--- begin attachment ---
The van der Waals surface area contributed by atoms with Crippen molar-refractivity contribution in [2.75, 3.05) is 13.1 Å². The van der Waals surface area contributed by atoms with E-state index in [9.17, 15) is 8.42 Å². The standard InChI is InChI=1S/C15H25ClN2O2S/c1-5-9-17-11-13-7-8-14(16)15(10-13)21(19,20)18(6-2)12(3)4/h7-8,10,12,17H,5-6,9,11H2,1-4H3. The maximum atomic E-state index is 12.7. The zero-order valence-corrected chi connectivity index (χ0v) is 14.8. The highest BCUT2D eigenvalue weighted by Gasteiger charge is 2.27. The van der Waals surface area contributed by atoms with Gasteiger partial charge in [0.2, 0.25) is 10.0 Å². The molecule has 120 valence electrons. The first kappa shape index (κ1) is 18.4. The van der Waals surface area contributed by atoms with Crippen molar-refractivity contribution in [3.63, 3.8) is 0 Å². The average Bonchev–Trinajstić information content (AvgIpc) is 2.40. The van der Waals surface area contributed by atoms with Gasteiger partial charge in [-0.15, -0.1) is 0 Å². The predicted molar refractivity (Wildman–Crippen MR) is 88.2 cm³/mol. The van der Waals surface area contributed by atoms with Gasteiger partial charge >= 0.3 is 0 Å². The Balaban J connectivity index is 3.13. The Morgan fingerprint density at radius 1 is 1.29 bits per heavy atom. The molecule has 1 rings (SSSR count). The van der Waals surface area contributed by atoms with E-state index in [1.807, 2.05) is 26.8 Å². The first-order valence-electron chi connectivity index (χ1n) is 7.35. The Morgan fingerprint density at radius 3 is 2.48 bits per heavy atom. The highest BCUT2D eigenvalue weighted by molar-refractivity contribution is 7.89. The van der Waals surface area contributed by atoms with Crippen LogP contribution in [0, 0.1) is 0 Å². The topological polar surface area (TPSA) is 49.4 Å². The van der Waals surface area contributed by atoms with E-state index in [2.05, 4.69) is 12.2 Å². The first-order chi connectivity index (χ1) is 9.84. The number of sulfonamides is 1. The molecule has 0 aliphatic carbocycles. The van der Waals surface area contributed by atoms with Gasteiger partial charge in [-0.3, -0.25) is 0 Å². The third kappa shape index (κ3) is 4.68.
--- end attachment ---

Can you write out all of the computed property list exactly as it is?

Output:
The van der Waals surface area contributed by atoms with Crippen molar-refractivity contribution in [2.75, 3.05) is 13.1 Å². The van der Waals surface area contributed by atoms with E-state index in [9.17, 15) is 8.42 Å². The standard InChI is InChI=1S/C15H25ClN2O2S/c1-5-9-17-11-13-7-8-14(16)15(10-13)21(19,20)18(6-2)12(3)4/h7-8,10,12,17H,5-6,9,11H2,1-4H3. The maximum atomic E-state index is 12.7. The zero-order valence-corrected chi connectivity index (χ0v) is 14.8. The highest BCUT2D eigenvalue weighted by Gasteiger charge is 2.27. The van der Waals surface area contributed by atoms with Gasteiger partial charge in [0.2, 0.25) is 10.0 Å². The molecule has 120 valence electrons. The first kappa shape index (κ1) is 18.4. The van der Waals surface area contributed by atoms with Crippen molar-refractivity contribution in [3.63, 3.8) is 0 Å². The average Bonchev–Trinajstić information content (AvgIpc) is 2.40. The van der Waals surface area contributed by atoms with Gasteiger partial charge in [-0.15, -0.1) is 0 Å². The predicted molar refractivity (Wildman–Crippen MR) is 88.2 cm³/mol. The van der Waals surface area contributed by atoms with Gasteiger partial charge >= 0.3 is 0 Å². The Balaban J connectivity index is 3.13. The Morgan fingerprint density at radius 1 is 1.29 bits per heavy atom. The molecule has 1 rings (SSSR count). The van der Waals surface area contributed by atoms with E-state index in [1.807, 2.05) is 26.8 Å². The first-order valence-electron chi connectivity index (χ1n) is 7.35. The Morgan fingerprint density at radius 3 is 2.48 bits per heavy atom. The highest BCUT2D eigenvalue weighted by molar-refractivity contribution is 7.89. The van der Waals surface area contributed by atoms with Crippen LogP contribution in [0, 0.1) is 0 Å². The topological polar surface area (TPSA) is 49.4 Å². The van der Waals surface area contributed by atoms with E-state index in [2.05, 4.69) is 12.2 Å². The first-order chi connectivity index (χ1) is 9.84. The number of sulfonamides is 1. The molecule has 0 aliphatic carbocycles. The van der Waals surface area contributed by atoms with Gasteiger partial charge in [-0.3, -0.25) is 0 Å². The third kappa shape index (κ3) is 4.68.